If you haven’t read the book “The Millionaire Next Door,” put it on your list. It’s one of many self-help books about retirement investing but among the few that might just change your entire mindset about spending.
Written by a couple of academics, the books is updated regularly. Its focus is trying to reliably quantify what behaviors make us rich and, in comparison, what behaviors make us poor.
Unlike many books written by professors, this is a good read, light on the numbers and nearly empty of equations and the typical economics fuzziness. The authors, Thomas J. Stanley and William D. Danko, rely on data but also relate ideas with concrete examples and actionable advice.
An executive summary version might go like this: You spend too much on things that don’t matter. You spend too little on things that do.
Unlike most guides to budgeting or investing, Stanley and Danko decided to delve into measurable facts. They survey and continue to survey the currently wealthy and, from that data, try to learn what habits turn ordinary earners into extraordinary asset owners.
You know the wrong way to do it, of course. Spending on credit. Overspending. Spending to create the illusion of wealth.
Flashy cars are generally a waste of capital. Owning a comfortable home is no crime, but kitting out a mini-mansion with every imaginable luxury, well, that’s why many people aren’t rich. They simply work too hard to appear rich.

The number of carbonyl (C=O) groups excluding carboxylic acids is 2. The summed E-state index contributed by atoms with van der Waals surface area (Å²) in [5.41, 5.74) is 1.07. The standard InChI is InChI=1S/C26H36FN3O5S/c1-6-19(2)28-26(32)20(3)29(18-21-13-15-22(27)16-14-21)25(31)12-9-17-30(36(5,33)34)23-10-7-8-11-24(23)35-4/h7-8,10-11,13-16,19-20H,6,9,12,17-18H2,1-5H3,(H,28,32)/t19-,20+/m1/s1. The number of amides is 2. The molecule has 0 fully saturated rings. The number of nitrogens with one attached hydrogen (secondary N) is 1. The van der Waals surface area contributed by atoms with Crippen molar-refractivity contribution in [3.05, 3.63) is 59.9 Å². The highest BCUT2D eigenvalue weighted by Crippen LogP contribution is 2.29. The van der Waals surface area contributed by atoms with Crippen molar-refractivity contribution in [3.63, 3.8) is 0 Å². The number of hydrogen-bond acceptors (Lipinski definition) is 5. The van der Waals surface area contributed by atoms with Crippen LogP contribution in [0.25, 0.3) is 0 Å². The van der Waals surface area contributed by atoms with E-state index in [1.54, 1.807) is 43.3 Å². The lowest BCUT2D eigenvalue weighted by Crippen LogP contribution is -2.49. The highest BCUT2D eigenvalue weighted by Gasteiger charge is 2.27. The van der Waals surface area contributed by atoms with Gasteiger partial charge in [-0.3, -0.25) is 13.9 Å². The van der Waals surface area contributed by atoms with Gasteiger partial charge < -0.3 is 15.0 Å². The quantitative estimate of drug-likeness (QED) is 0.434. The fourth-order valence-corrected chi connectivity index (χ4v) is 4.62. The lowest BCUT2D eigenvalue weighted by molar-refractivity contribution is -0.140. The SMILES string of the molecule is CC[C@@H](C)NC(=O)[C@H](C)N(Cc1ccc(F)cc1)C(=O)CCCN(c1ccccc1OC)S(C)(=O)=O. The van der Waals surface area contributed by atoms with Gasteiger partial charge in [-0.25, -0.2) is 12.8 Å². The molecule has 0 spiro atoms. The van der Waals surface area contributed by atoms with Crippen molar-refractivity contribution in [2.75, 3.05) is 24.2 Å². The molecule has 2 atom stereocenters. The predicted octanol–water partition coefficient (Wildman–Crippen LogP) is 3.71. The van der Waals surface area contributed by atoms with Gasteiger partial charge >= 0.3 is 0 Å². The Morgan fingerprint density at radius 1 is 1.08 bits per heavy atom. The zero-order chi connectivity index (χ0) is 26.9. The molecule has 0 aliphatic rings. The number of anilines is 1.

Meanwhile, actual millionaires share a few simple traits, Stanley and Danko found. They spend less than they earn. They buy traditional investments but also own real estate and private businesses. They defer income to avoid taxes and drive cars that belie their actual wealth.
In short, like folksy billionaire Warren Buffett, they might be sitting on major money but you wouldn’t be able to tell it from their home, their car or their wardrobe. Buffett, for instance, lives in the same house he bought in 1957 and dresses like the Midwestern insurance salesman he truly is.
So, how are the rich-seeming over-spenders preparing for retirement? Not very well, apparently.
Much like their behavior in their working years, many people have grand ideas of how their golden years will go. Ameriprise Financial, the money manager, asked people how they imagine they will live in retirement.
The survey found that 78% of Americans believe they will have a retirement with few worries, financial or otherwise. They pictured travel, hobbies and time with family.
Nevertheless, less than half (46%) were confident that they will be able to pay for basics in retirement, things such as housing, utilities and medical costs. Even fewer (38%) thought they would be able to afford those hobbies and travel plans.
The same number admitted to not really even knowing the cost of living in retirement with any sense of accuracy, having not attempted to add up the eventual costs. Truly, ignorance is bliss, for the moment.
So, where are you on the scale? The survey respondents believed that they would need just shy of $1 million to make a go of retirement. The group (apparently a prepared bunch in any case) averaged about $700,000 saved up.
Nevertheless, nearly a quarter (22%) reported less than $250,000 in retirement money saved.
The bottom line for most of us is simple: Change everything.
Okay, maybe not so simple. It’s hard to change one’s way of doing things, and especially hard to change money habits.
But there’s very little evidence that you’ll get rich by chance or some fluke of the markets. Unless you know for a fact that an inheritance is due or that the wet spot in your backyard is oil, saving more and investing it carefully is the path toward the retirement you imagine.